Naturally Brewed in the Natural State

by | Nov 1, 2016 | Features

On 10 acres just outside of Subiaco, Liz and Mike Preston are making their dreams come true. They’ve bought an old homesteader’s land and have been hard at work in the hills and hollows building a quaint little brewery and organic farm. Liz runs the show — a strong woman with red hair and a tenacious drive, reminiscent of Rosie the Riveter. Mike is her loving husband and the marketing department. Together, they brew various varieties of beer  30 gallons at a time.
Liz was a marine microbial biologist, in her pre-brewer years, earning a bachelor’s degree in biology from Humboldt State University in California. Soon after, she traveled to Santa Cruz where she became lab manager at the university. “I had all the opportunities I would have had in the Ph.D program, but without the cost,” she explained. She worked there for six years, managing students and their experiments, extracting genetic material from ocean samples, and planning research expeditions.
When she met Mike in 2007, they traveled back to Humboldt County. She found work at an environmental lab and then at a power company. They were decommissioning an old nuclear reactor and needed someone who knew environmental regulations inside and out. “California is pretty stiff in their environmental regulations,” she explained. “I always knew in the back of my mind that I would end up on a farm,” said Liz, “It was a running gag with my boss.” When things didn’t go well in the lab, she’d joke, “One more day like this and I’m on the farm.”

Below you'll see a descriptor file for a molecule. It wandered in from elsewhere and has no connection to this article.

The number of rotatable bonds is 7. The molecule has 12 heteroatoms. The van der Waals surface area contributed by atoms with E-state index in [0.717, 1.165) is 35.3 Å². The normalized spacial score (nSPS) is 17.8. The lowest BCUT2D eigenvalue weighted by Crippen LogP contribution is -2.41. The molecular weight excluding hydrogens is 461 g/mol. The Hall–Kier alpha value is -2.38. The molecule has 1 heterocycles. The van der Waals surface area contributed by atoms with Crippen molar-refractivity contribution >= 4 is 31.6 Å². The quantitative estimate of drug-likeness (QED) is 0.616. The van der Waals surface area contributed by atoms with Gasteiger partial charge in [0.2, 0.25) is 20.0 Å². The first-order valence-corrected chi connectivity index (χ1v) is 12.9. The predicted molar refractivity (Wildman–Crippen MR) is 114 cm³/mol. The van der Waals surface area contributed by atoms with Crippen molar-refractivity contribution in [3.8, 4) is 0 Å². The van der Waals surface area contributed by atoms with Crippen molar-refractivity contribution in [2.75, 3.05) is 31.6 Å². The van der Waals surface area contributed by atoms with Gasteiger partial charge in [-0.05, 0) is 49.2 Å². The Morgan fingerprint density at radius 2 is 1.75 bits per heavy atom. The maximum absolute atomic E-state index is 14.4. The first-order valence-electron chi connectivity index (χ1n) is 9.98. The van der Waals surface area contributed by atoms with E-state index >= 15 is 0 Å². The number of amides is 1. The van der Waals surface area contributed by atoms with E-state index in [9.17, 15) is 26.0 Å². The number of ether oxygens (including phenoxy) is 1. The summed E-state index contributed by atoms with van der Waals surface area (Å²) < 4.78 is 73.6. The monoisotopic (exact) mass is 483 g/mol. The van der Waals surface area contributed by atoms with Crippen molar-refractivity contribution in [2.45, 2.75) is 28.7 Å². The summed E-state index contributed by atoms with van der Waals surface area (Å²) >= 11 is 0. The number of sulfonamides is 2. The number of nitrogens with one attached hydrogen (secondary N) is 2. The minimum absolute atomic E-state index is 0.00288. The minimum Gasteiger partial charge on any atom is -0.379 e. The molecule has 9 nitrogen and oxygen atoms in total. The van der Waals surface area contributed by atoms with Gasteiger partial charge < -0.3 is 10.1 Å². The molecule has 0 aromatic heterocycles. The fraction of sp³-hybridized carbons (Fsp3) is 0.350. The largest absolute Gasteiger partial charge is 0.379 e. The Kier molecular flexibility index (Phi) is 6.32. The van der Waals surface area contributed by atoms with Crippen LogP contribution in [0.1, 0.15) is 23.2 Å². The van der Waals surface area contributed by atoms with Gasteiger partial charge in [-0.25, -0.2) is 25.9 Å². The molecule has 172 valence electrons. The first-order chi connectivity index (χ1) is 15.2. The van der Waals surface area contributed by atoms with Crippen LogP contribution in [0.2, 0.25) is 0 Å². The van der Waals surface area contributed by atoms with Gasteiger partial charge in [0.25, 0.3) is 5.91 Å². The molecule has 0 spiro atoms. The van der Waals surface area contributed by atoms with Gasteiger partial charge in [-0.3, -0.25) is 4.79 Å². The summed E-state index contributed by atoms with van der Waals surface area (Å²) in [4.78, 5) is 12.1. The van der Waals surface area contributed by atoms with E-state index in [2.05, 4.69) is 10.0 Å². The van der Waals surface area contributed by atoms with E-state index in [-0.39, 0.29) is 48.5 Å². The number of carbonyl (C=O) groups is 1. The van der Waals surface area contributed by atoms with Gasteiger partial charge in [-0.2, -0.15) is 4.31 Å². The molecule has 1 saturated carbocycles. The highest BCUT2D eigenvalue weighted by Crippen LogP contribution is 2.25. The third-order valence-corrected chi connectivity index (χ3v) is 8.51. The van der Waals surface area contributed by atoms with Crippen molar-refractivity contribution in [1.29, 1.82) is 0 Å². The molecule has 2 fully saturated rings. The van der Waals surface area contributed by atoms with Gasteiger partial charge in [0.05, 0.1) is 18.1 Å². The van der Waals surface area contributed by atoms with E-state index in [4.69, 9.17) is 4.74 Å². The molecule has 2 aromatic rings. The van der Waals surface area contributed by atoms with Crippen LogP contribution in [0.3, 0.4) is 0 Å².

Her words were prophetic. She did end up on a farm, but not before searching the country high and low for the perfect location.
First, they tried upstate New York. It was beautiful but not a good fit. Mike worked at the Entergy power plant there while they searched for a plot of land to buy. They found some ideal locations but were not fond of the high property taxes. “We were going to have to pay minimum $1,000 a month for the rest of our lives,” Liz said. So they decided to look south, considering properties in Arkansas and Georgia.
Arkansas seemed like the perfect location, and Mike was able to transfer to Arkansas Nuclear One. The couple enjoyed the slower pace of life, the beautiful hills, fields, streams, and old farm buildings. They found their dream homestead for sale by an owner on Craigslist  — ten acres of rolling hills, a small drive east of Subiaco. “The property was owned by the Rose Family, the only other owners of this property on record,” Liz said. The piece of land, on St. Louis Valley Road, was first purchased during the great depression. Records indicate that the Rose family traveled back and forth between Arkansas and California to harvest grapes so that they could make payments on the property.
“When we were trying to think of a name for our business, we really wanted their name to be part of it,” Liz said. The couple ended up choosing a combination of the two family names, and  Prestonrose Farm and Brewery was born. In addition to preserving the name, the Prestons are also preserving the old farmhouse, storage buildings, and barn. They live in the farmhouse and the storage buildings will be reinforced and finished inside as guest houses The barn is slated to become the brewery and beer garden.
The first thing the couple did when they bought the land was establish a certified organic farm. “We’ve got everything, from watermelon and cantaloupe to herbs and hot peppers,” said Liz. They grow their vegetables from organic heirloom seeds instead of your typical grocery store hybrids. These seeds are generations old cultivars, passed down for hundreds of years in some cases. The plants have incredible variety and wonderful taste. They also adapt to the local environment because the seeds can be replanted from year to year.
Large farming operations use hybrids because they are often hardier and have greater yield than heirloom plants, but the benefits to using heirloom seeds on a small farm are numerous. They often taste better than hybrids and have incredible variety in flavor, color, and form. They don’t all ripen at once, allowing the farmer to produce a crop over a longer period of time. This leads to fresher vegetables at the market.